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The EditorsJanuary 03, 2011

In just a few days, as many as three million people will participate in a referendum that will almost certainly endorse secession and independence for southern Sudan. Sudan’s Catholic bishops have urged practical and prayerful support for a peaceful vote and transition to independence if that is the choice of the Sudanese. They have also called on the international community to shoulder its responsibilities in Sudan and the governments in Khartoum in the north and Juba in the south to show restraint and “neighborliness,” whatever the outcome on Jan. 9.

These hopeful exhortations are unfortunately matched by preparations for war in the new year in a land that has known little else since independence. Thousands of soldiers from the north are already massing along the border. One minor revelation out of the WikiLeaks cable dump has been evidence that the administration of George W. Bush clearly knew of large arms transfers, including Soviet-era tanks, to the Sudan People’s Liberation Movement in the south, the region’s de facto government since the Comprehensive Peace Accord in 2005. For its part, Khartoum has made frequent arms purchases from China, Russia and other states of the former Soviet Union in apparent violation of a 2005 arms embargo.

There are plenty of reasons to be pessimistic about the likelihood of a peaceful transition in Sudan. A referendum in Abyei, a disputed border province and the center of Sudan’s oil production, has been indefinitely postponed; and now the province, where both sides have deep ethnic connections, threatens to become the Kashmir of the Sudan. Final borders, citizenship and the division of oil revenues remain undetermined, and Khartoum has been persistently noncompliant in the face of growing international pressure to prepare for the vote. There is no reason to trust that Sudan’s President Omar al-Bashir, with two international war crimes indictments hanging over his head, is honestly committed to a successful vote and peaceful transition. Behind him lurk other figures in the northern military even more hostile to southern independence. Thousands of southern Sudanese living in the north are heading south to escape an anticipated orgy of retaliatory violence, should secession succeed at the ballot box.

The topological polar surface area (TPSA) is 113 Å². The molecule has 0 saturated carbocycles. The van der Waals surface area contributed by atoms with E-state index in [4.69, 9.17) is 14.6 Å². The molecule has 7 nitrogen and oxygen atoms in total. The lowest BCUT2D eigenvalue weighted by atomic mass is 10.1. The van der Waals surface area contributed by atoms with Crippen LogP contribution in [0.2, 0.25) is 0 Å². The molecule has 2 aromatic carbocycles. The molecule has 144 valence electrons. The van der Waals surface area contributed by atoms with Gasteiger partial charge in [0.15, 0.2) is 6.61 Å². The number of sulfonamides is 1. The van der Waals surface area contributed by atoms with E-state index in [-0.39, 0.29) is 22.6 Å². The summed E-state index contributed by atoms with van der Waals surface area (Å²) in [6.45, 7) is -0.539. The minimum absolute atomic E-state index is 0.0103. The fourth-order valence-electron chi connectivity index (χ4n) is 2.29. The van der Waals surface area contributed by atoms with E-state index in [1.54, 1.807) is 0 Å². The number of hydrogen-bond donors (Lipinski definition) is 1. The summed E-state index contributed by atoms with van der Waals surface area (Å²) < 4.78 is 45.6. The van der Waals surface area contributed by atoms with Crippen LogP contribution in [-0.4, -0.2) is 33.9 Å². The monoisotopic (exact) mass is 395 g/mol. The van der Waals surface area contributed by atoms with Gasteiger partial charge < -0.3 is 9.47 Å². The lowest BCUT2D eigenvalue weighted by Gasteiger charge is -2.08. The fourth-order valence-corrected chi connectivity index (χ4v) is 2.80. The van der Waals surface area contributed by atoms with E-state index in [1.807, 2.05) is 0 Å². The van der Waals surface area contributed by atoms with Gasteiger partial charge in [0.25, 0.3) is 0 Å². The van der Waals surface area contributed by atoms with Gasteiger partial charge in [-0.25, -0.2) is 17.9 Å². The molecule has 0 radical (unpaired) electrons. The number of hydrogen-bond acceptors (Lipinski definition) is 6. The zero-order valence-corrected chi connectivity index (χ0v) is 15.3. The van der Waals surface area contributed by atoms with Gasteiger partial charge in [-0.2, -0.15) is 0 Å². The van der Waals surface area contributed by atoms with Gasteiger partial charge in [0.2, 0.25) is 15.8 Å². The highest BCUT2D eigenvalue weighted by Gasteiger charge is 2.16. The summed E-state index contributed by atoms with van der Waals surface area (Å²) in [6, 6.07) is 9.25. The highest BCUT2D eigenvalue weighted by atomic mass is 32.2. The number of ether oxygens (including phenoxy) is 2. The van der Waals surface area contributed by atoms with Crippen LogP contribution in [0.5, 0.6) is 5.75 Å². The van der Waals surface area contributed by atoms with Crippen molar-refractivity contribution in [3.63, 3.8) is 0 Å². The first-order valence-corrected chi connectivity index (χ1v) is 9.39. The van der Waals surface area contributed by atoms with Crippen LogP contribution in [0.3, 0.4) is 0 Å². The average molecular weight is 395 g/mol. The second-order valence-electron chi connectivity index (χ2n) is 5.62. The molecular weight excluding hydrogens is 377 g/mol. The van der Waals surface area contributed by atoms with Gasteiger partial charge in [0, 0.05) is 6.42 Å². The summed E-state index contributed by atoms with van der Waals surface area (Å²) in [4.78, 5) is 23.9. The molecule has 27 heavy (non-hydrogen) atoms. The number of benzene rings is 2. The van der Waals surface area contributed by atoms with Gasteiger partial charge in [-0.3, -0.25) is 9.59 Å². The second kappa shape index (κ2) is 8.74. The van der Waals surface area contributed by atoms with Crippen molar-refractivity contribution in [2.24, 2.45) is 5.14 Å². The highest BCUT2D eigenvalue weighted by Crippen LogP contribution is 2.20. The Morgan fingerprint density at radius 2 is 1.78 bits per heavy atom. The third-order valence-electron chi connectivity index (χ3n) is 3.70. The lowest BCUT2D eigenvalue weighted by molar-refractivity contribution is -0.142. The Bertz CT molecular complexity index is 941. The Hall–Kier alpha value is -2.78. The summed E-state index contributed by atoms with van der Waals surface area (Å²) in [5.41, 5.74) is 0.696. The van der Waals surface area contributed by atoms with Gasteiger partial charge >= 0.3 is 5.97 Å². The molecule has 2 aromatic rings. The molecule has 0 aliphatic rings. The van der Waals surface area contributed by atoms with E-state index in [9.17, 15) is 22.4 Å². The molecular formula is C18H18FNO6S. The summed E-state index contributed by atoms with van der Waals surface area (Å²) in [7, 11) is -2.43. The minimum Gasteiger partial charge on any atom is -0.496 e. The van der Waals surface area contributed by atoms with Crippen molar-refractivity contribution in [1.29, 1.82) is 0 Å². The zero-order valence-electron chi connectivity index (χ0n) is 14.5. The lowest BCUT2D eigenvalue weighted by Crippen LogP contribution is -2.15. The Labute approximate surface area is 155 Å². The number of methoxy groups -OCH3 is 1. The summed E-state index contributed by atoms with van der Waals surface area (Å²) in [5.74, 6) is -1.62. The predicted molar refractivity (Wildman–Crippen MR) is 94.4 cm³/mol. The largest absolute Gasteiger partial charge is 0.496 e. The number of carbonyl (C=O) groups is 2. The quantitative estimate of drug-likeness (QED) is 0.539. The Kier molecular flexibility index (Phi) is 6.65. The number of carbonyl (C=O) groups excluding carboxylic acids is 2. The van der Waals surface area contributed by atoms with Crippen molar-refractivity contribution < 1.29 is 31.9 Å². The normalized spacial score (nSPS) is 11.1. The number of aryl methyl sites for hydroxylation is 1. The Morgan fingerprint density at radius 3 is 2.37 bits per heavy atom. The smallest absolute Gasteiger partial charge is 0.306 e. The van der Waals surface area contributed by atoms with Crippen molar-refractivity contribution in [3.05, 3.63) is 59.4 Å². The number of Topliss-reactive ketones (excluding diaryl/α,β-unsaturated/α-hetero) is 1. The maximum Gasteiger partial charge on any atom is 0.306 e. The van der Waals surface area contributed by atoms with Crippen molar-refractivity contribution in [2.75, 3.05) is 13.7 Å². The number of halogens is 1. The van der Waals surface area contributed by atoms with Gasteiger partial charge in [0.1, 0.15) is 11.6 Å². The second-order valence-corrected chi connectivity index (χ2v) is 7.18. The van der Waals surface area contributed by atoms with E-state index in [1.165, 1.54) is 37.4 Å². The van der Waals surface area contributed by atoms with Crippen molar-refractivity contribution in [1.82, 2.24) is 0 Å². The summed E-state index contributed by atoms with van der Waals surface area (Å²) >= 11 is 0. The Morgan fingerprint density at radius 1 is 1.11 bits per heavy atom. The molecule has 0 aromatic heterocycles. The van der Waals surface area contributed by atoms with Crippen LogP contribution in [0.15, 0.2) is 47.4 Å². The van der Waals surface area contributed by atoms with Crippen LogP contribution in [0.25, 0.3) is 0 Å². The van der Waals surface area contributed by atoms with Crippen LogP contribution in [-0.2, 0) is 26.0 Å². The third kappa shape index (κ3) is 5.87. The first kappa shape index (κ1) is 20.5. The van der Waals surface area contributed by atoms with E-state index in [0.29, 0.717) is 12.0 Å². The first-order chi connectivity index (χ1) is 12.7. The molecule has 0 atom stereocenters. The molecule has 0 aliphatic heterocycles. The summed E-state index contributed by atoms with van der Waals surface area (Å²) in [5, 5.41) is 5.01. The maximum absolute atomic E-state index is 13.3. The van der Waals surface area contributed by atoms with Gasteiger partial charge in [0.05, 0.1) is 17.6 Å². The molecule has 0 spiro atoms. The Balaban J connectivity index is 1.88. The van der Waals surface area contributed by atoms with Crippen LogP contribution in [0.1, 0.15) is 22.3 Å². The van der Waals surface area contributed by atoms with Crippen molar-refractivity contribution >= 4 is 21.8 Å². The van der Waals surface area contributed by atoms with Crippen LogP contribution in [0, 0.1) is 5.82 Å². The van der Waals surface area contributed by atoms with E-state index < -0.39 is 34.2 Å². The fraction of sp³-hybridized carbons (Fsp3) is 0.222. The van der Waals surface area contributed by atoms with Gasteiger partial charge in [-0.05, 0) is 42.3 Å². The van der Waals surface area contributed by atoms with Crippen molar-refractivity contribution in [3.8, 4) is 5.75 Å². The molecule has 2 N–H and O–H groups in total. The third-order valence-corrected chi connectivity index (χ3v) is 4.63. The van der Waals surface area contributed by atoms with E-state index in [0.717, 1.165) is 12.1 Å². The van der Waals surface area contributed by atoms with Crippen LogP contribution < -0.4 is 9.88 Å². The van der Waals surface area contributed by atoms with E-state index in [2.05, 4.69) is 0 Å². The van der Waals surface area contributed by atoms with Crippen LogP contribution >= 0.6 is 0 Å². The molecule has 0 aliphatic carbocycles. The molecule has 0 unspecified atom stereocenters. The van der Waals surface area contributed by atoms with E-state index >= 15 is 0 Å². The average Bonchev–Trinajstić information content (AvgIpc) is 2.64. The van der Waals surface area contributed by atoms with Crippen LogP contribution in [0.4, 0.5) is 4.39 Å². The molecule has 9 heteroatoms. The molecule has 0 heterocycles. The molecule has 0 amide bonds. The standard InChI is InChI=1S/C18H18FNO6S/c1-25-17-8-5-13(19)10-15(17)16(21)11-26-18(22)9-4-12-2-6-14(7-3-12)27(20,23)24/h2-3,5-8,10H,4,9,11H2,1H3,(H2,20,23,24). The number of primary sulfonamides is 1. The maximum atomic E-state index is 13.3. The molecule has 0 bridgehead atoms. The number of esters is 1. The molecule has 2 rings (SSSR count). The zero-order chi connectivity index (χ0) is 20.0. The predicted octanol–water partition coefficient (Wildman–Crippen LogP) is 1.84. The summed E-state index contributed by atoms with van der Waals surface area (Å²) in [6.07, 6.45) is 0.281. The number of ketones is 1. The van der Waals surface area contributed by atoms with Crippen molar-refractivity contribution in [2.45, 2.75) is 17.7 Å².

Sudan is derived from al-Sudd, the Arabic term for the vast swamplands in the south. Certainly, Al-Sudd has proved to be a swamp for diplomatic initiatives over the last five years. Could it be that the international community, like many of Sudan’s residents, has become resigned to the return of conflict to a nation that has already endured two million deaths in decades of fighting? “Sudan fatigue,” one international analyst said, may be understandable given the country’s deep complex of ethnic, religious, political and economic tensions.

Even in this 11th hour, however, there is still cause for hope. In recent months the Obama administration and U.N. diplomats have re-energized negotiations aimed at a successful referendum by offering to drop Sudan from the list of terrorist states if it accepts the outcome of the vote. The sudden rush of activity in the few short months left before the vote was certainly welcome, but it is fair to wonder why so little progress was made in the five years that have already passed since the signing of the peace accord. Perhaps the diplomatic fire brigade would not be required now to put out this regional fire if southern Sudan had been given this level of attention a year or, better, two years ago. At least now, said one Sudan analyst, “there are a lot of buckets, and they’re all heading in the same direction.”

The consequences of renewed violence and economic disruption will be grave for Sudan, but it is not the only nation with much at risk on Jan. 9. In September 2005, partly in response to the crisis in Sudan, U.N. member states accepted the principle of the responsibility to protect—an internationally shared responsibility to protect civilian populations from war crimes, crimes against humanity and genocide when “national authorities manifestly fail to protect their populations.” The United States and the Obama administration have gone even further. The 2010 U.S. National Security Strategy commits the United States to “mobilize diplomatic, humanitarian, financial and—in certain instances—military means to prevent and respond to genocide and mass atrocities.”

It appears, on paper at least, that the United States will not sit back and allow another Rwanda to unfold. But, stretched thin on two war fronts, the United States may not have the will or capacity to respond. If the worst unfolds after Jan. 9, no doubt many nations, from the members of the Security Council to the African Union, will be able to offer reasonable explanations for why they could not have done more. They ought, however, to find the means to exercise their acknowledged obligation to protect the innocent.

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C Walter Mattingly
11 years 6 months ago